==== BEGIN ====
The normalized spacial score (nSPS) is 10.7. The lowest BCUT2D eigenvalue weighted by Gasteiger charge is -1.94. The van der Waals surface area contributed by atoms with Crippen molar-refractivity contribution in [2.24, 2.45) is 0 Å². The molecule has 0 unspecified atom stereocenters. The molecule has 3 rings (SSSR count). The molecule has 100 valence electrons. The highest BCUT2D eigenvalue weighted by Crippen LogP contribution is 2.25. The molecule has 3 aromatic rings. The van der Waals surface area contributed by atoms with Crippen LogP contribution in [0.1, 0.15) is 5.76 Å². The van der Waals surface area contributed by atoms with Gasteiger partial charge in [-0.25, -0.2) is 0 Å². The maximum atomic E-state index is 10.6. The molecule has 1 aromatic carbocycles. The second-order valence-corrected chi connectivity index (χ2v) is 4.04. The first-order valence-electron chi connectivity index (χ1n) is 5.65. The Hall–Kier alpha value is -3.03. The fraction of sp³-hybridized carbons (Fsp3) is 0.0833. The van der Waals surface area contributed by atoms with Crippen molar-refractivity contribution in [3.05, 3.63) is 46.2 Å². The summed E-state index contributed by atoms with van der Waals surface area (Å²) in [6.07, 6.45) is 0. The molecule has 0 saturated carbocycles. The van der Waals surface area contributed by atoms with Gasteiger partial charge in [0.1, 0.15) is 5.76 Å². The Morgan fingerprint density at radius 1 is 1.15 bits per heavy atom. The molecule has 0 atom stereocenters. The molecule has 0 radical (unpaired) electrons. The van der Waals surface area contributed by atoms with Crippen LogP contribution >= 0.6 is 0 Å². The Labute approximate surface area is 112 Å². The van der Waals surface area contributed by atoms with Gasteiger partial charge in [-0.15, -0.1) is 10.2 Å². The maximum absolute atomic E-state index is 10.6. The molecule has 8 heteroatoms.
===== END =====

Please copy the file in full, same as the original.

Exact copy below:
The normalized spacial score (nSPS) is 10.7. The lowest BCUT2D eigenvalue weighted by Gasteiger charge is -1.94. The van der Waals surface area contributed by atoms with Crippen molar-refractivity contribution in [2.24, 2.45) is 0 Å². The molecule has 0 unspecified atom stereocenters. The molecule has 3 rings (SSSR count). The molecule has 100 valence electrons. The highest BCUT2D eigenvalue weighted by Crippen LogP contribution is 2.25. The molecule has 3 aromatic rings. The van der Waals surface area contributed by atoms with Crippen LogP contribution in [0.1, 0.15) is 5.76 Å². The van der Waals surface area contributed by atoms with Gasteiger partial charge in [-0.25, -0.2) is 0 Å². The maximum atomic E-state index is 10.6. The molecule has 1 aromatic carbocycles. The second-order valence-corrected chi connectivity index (χ2v) is 4.04. The first-order valence-electron chi connectivity index (χ1n) is 5.65. The Hall–Kier alpha value is -3.03. The fraction of sp³-hybridized carbons (Fsp3) is 0.0833. The van der Waals surface area contributed by atoms with Crippen molar-refractivity contribution in [3.05, 3.63) is 46.2 Å². The summed E-state index contributed by atoms with van der Waals surface area (Å²) in [6.07, 6.45) is 0. The molecule has 0 saturated carbocycles. The van der Waals surface area contributed by atoms with Gasteiger partial charge in [0.1, 0.15) is 5.76 Å². The Morgan fingerprint density at radius 1 is 1.15 bits per heavy atom. The molecule has 0 atom stereocenters. The molecule has 0 radical (unpaired) electrons. The van der Waals surface area contributed by atoms with Crippen LogP contribution >= 0.6 is 0 Å². The Labute approximate surface area is 112 Å². The van der Waals surface area contributed by atoms with Gasteiger partial charge in [-0.15, -0.1) is 10.2 Å². The maximum absolute atomic E-state index is 10.6. The molecule has 8 heteroatoms.